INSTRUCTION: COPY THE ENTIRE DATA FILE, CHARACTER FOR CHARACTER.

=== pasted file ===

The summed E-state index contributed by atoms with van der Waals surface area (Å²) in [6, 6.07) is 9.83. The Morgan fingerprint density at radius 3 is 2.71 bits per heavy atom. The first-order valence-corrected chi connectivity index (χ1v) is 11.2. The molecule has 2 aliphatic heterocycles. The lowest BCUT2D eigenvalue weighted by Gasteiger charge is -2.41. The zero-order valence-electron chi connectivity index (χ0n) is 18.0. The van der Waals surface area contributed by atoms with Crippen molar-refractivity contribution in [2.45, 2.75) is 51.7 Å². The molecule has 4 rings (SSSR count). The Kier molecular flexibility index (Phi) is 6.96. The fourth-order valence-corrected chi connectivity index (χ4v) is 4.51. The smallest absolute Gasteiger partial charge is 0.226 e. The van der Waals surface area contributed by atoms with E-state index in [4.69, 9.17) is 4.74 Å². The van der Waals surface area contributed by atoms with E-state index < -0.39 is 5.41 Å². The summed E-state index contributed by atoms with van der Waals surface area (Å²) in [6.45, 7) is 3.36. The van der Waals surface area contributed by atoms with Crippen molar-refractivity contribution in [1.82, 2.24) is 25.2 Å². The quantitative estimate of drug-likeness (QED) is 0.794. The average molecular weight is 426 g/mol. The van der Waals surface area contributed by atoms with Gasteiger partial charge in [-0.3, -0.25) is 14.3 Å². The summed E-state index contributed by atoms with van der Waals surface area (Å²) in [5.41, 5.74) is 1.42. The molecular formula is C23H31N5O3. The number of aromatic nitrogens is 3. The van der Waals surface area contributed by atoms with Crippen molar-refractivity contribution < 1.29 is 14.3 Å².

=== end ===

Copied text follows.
The summed E-state index contributed by atoms with van der Waals surface area (Å²) in [6, 6.07) is 9.83. The Morgan fingerprint density at radius 3 is 2.71 bits per heavy atom. The first-order valence-corrected chi connectivity index (χ1v) is 11.2. The molecule has 2 aliphatic heterocycles. The lowest BCUT2D eigenvalue weighted by Gasteiger charge is -2.41. The zero-order valence-electron chi connectivity index (χ0n) is 18.0. The van der Waals surface area contributed by atoms with Crippen molar-refractivity contribution in [2.45, 2.75) is 51.7 Å². The molecule has 4 rings (SSSR count). The Kier molecular flexibility index (Phi) is 6.96. The fourth-order valence-corrected chi connectivity index (χ4v) is 4.51. The smallest absolute Gasteiger partial charge is 0.226 e. The van der Waals surface area contributed by atoms with E-state index in [4.69, 9.17) is 4.74 Å². The van der Waals surface area contributed by atoms with E-state index < -0.39 is 5.41 Å². The summed E-state index contributed by atoms with van der Waals surface area (Å²) in [6.45, 7) is 3.36. The van der Waals surface area contributed by atoms with Crippen molar-refractivity contribution in [1.82, 2.24) is 25.2 Å². The quantitative estimate of drug-likeness (QED) is 0.794. The average molecular weight is 426 g/mol. The van der Waals surface area contributed by atoms with Gasteiger partial charge in [-0.3, -0.25) is 14.3 Å². The summed E-state index contributed by atoms with van der Waals surface area (Å²) in [5.41, 5.74) is 1.42. The molecular formula is C23H31N5O3. The number of aromatic nitrogens is 3. The van der Waals surface area contributed by atoms with Crippen molar-refractivity contribution < 1.29 is 14.3 Å².